Child safety staff are working more intensively than ever with families with a further five percentage point increase in the proportion of children coming into care with a parent with current or previous methamphetamine use recorded over the last year.
Child Safety Minister Di Farmer said the child protection system was working with families who were presenting with multiple risks and needs, increasing the demand for child protection services.
“The Palaszczcuk Government has made an unprecedented investment in Child Safety since 2015, with $738 million allocated since 2015, and an additional almost 600 new staff,” she said.
“Despite this record investment our system faces increasing pressure.
“Demand is increasing – we receive a call every 4 minutes about a child suspected of being at risk of harm, and there is increasing complexity in the family situations we are dealing with.
“Ice is now a major factor in 39% of cases where a child must be taken into care – an increase of more than 30% in just two years.”
Ms Farmer said despite this increase the latest yearly data showed the number of investigations commenced by Child Safety in the last year was up by almost 7 per cent and child safety officer caseloads continued to be under 18 cases per full-time officer for the eighth quarter in a row, down from a high of 21 in 2012.
“The number of investigations commenced increased by 1511 when compared to the same time period last year,” she said.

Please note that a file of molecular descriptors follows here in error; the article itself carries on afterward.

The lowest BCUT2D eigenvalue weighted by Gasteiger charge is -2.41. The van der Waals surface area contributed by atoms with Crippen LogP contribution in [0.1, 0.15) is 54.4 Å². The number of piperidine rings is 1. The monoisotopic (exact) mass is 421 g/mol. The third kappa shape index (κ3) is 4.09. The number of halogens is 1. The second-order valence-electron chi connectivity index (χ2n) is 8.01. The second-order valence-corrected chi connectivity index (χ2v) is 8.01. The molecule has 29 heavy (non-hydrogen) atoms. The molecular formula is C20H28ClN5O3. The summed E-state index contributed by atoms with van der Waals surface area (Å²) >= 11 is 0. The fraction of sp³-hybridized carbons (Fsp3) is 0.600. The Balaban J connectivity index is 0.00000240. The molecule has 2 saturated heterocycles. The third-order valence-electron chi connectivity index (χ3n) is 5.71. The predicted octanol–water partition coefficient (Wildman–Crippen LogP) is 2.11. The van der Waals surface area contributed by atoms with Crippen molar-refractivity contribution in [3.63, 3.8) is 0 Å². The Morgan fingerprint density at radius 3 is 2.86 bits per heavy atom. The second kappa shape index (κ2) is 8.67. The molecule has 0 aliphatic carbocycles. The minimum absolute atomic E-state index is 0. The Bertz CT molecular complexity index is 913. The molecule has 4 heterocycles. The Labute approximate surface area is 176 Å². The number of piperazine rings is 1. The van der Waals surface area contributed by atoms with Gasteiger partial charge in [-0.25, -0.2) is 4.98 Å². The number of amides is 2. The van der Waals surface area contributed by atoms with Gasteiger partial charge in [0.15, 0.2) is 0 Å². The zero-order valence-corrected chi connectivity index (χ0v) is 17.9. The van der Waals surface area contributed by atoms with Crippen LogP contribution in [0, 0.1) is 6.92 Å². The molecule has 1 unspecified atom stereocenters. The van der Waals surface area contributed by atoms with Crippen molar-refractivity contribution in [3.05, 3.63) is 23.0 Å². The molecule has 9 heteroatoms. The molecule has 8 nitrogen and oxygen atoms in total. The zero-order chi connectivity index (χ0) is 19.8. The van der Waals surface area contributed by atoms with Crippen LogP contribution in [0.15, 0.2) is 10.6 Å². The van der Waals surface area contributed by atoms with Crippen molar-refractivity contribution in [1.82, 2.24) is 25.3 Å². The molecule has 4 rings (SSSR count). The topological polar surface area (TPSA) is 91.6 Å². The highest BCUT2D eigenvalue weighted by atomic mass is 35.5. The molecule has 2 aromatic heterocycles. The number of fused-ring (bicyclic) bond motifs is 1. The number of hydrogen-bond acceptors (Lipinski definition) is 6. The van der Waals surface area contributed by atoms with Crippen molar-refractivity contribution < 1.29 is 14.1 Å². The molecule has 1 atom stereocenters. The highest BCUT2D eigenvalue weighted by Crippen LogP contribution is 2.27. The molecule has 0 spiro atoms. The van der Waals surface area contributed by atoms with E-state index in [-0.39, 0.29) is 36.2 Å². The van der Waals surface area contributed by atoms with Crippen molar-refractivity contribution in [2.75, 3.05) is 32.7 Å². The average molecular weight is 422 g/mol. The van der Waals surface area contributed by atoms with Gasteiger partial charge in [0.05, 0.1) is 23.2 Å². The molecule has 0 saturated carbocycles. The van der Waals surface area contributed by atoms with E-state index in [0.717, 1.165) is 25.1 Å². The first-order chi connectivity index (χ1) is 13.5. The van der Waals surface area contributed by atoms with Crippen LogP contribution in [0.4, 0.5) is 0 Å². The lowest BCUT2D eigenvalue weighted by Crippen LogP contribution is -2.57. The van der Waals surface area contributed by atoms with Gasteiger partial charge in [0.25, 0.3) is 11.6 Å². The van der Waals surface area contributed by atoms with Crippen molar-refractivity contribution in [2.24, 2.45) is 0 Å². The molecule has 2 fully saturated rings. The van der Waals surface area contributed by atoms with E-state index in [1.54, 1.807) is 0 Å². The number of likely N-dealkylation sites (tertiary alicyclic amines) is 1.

“This included 3933 notifications with a 24 hour priority, which is up three percent from this time last year, which is fantastic to see.
“We are continuing to prioritise the most urgent cases and for investigations with a 24 hour priority, 93 per cent commenced within that timeframe – 112 more cases compared to this time last year.
“As part of our 10 year program of Child Safety reforms, we are now doing much more to intervene early so that children can stay safely with their families.
“Child Safety Officers are now also working more intensively during investigations to de-escalate risks to children and help families to keep their children safe, and these reforms are working.
“There are now fewer children in need of protection by Child Safety at the end of investigations.
“This focus on early intervention means we can nip small problems in the bud before they become big problems that can put children at significant risk of harm.”
The proportion of children in care who are Aboriginal or Torres Strait Islander has remained stable for the seventh consecutive quarter, at around 42 per cent.
Ms Farmer praised Queenslanders who had taken up the call to care for children in need.
“Over the last year 1459 families stepped up to become carers for the first time,” she said.
“That’s an increase of 15 per cent compared to the last year, which means we now have 5415 carer families providing safe and caring homes for Queensland children as at 30 September 2019,” she said.
For more information on how to become a foster carer, call the Foster Care Recruitment Line on 1300 550 877 or contact one of Queensland’s many foster care support agencies direct.
Minister for Child Safety, Youth and Women and Minister for the Prevention of Domestic and Family Violence
The Honourable Di Farmer